### Explain functions

Can anyone explain functions to me? I need to write a 3 function program that calculates distance and slope, I am also using a bool function so that I can tell if the slope is infinite.

Thanks!
It's a broad subject. Too broad to be explained in a 3-line forum post.

http://cplusplus.com/doc/tutorial/functions/
...but basically they are blocks of code that can be executed, and they can have a 'return' statement (unless the function is 'void') that allows them to return data back to whatever called them.
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closed account (Dy7SLyTq)
they dont have to have a return statement and void can have one
I didn't say they had to have a return statement, and void functions cannot return any values.
closed account (Dy7SLyTq)
didnt say that. i said they can have a return statement
Can you give an example of a regular function and a boolean function?
What is a boolean function? As far as I know all functions are regular functions.
 ``1234567891011121314`` ``````void f() //regular function { cout << "Hello, world!" << endl; } int g(int a, int b) //regular function { return 7*a + b; } bool h(int x, int y, int z) //regular function { return x == 7*y && 7*x = z; }``````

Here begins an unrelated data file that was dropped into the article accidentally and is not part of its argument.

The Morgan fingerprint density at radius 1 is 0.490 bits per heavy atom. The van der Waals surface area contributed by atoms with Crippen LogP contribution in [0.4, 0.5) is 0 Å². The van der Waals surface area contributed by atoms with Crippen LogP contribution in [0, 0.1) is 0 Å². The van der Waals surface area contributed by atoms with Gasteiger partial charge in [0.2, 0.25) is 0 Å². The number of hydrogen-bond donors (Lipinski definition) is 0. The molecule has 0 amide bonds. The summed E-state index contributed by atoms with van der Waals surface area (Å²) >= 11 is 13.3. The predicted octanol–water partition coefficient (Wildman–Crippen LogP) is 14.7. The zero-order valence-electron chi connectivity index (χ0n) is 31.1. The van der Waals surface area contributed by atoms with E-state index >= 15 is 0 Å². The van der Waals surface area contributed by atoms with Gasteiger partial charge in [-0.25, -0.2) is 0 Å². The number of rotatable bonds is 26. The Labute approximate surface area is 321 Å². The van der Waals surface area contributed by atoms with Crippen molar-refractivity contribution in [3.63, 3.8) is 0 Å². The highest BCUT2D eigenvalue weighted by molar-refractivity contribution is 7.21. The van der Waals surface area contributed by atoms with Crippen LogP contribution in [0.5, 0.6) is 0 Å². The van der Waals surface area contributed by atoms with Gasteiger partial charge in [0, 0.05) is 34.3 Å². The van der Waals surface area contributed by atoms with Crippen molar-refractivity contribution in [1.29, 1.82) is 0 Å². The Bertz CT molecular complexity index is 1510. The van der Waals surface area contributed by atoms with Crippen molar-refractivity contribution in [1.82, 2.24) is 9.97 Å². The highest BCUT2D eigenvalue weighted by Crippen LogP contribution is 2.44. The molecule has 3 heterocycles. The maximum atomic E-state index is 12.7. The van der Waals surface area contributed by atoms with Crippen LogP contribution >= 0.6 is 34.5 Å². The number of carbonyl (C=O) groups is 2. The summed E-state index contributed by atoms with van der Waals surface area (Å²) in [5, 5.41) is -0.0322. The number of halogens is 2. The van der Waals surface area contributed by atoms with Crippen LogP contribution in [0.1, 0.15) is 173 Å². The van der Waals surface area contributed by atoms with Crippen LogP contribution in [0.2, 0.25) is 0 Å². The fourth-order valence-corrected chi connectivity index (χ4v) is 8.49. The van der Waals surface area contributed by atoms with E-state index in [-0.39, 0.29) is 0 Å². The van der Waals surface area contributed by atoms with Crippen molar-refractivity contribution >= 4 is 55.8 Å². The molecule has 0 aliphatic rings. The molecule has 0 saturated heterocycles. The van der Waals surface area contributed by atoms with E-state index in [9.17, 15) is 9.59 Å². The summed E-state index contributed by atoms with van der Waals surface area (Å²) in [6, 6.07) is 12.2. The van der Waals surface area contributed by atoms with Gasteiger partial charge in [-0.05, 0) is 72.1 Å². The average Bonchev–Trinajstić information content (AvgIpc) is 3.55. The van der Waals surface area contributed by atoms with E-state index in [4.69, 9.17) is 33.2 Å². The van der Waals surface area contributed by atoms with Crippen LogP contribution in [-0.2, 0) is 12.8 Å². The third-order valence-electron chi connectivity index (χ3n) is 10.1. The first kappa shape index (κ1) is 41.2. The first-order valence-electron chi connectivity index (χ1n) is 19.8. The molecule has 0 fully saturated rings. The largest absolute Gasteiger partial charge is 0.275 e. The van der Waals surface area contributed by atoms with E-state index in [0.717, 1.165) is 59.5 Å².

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A boolean function is a function that returns a boolean datatype.
ie:
 ``12345678910`` ``````void f(){//Returns no values } int f(){//returns integers } bool f(){//returns boolean datatype (boolean function) }``````
All three function are normal functions. There is no such thing as a "boolean function" or "void function".
It's a matter of english syntax.
If someone said to me 'boolean function', I would know they were talking about a function that returns a boolean datatype.
Sure maybe it's not the right way to say it by your standards, but really, who gives a shit.
I stand corrected:
 ``12345`` ``````struct MyClass { operator bool(); //boolean function bool f(); //normal function };``````
L B, isn't that more usually called a "boolean conversion operator", or even a "boolean operator"?

That's a genuine question - I don't claim to know the widespread terminology for it.
I was being sarcastic ;) I think they're called type cast operators.
:P
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